Implementing a High Performance Work System

This is an excerpt of a paper I wrote while working on my MBA. To read the entire article, download the PDFImplementing a High Performance Work System.”

High Performance Work System is a name given to a set of management practices that attempt to create an environment within an organization where the employee has greater involvement and responsibility. More specifically, HPWS has been defined by Bohlander et al (2004) as “a specific combination of HR practices, work structures, and processes that maximizes employee knowledge, skill, commitment and flexibility” (Bohlander & Snell, 2004, p. 690).

Barnes (2001) writes that the concept and ideas for high performance work systems has existed for quite some time and has its roots in the late twentieth century amid the upheaval in the United States manufacturing environment (Barnes, 2001, p. 2). During this period, the manufacturing industry in America had realized that global competition had arrived and they needed to rethink the ‘tried and true’ manufacturing processes. The concepts that arose out of these turbulent times are items that eventually would become key components of a high performance work system.

The first component is the concept of “increased opportunity to participate in decisions” (Barnes, p. 9) for employees. The ability for an employee to participate in the decision making process is considered to be one of the key elements of an HPWS because it allows the employee to make decisions that effect their immediate environment, which in turn effect the entire organization. This participation provides leads to employees feeling more empowered, which leads to a more committed workforce, at least in theory.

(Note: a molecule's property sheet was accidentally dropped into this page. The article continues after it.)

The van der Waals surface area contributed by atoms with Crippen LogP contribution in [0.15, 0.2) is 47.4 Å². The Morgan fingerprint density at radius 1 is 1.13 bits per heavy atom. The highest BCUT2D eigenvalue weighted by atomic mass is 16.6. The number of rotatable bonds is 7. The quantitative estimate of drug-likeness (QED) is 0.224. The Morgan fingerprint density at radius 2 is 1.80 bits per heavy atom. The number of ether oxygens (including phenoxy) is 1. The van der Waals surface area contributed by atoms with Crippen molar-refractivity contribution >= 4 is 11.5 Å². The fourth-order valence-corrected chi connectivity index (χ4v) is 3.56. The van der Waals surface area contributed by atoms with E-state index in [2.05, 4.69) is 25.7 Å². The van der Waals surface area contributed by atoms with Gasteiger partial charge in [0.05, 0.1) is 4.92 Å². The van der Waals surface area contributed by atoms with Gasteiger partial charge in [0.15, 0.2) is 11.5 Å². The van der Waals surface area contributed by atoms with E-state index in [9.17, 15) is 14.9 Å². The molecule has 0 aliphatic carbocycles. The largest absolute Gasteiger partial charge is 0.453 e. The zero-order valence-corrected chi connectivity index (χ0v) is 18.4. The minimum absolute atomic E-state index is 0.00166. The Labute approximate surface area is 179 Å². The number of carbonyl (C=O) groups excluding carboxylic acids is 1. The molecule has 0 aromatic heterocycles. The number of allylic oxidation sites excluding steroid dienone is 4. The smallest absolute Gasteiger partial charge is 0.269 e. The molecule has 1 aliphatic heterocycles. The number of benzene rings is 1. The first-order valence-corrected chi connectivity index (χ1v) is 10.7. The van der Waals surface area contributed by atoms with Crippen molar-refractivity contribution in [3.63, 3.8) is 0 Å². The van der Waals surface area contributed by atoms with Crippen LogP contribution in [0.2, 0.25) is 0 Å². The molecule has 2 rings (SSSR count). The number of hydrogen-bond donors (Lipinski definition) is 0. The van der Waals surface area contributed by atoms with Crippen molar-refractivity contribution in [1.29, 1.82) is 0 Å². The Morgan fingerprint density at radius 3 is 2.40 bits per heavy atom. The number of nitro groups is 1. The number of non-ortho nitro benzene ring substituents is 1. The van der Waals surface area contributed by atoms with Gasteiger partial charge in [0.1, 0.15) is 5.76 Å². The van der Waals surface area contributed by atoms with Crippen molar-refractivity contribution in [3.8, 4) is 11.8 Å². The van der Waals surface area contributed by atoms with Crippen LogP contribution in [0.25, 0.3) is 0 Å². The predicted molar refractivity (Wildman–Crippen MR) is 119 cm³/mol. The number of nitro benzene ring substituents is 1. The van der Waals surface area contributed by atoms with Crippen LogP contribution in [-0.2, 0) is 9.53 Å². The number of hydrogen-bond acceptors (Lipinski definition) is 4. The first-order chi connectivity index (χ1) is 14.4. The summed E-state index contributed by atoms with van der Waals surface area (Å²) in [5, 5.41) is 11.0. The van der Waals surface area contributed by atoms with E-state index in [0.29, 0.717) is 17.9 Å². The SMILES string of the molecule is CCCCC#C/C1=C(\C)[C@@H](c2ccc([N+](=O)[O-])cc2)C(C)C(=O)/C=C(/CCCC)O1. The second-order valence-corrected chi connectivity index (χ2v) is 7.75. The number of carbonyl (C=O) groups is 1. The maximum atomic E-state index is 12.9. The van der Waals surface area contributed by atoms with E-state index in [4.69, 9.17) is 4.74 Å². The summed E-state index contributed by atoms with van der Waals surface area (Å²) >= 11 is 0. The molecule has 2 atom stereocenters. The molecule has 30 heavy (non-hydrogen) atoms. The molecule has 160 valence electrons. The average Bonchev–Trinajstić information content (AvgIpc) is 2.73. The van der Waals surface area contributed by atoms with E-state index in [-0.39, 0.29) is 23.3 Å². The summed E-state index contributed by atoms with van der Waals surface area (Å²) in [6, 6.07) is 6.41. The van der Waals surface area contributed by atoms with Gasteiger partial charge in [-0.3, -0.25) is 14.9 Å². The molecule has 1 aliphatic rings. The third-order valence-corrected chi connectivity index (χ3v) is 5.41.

The second component is training. This training provides employees with the necessary skills to perform their jobs in a more effective manner as well as the opportunity to assume greater responsibility within an organization. Training also gives organizations a way to cross-train employees in different skills and roles to ensure that employees understand many roles within an organization.

The third component is employee incentives. The two previous elements help to prepare employees and organizations for successful HPWS implementation and operation, but without incentives, the system will most likely fail. Organizations need to find a way to link pay with performance in order to incentivize an employee to focus “on outcomes that are beneficial to themselves and the organization as a whole” (Bohlander & Snell, 2004, p. 698). Incentives can take many forms, with some examples being stock options and other equity plans, profit sharing plans, pay raises, bonuses for meeting performance targets and other monetary incentives.In addition, incentives can take the form of non-monetary options such as time off, flextime, group lunches and other special employee benefits.

In addition to the three components of involvement, training and incentives, there is also a fourth element that makes up another key component of modern day high performance work systems. Technology is everywhere in the world today and must be considered as part of any organizational development exercise. Within high performance work systems, technology does not have to be leading edge technology solutions, but it does provide an “infrastructure for communicating and sharing information vital to business performance” (Bohlander & Snell, 2004, p. 699).


  • Barnes, W. F. (2001). The challenge of implementing and sustaining high performance work systems in the United States: An evolutionary analysis of I/N Tek and Kote. Doctoral dissertation : University of Notre Dame.
  • Bohlander, G., & Snell, S. (2004). Managing human resources (13th ed.). Mason, OH: Thomson/South-Western.
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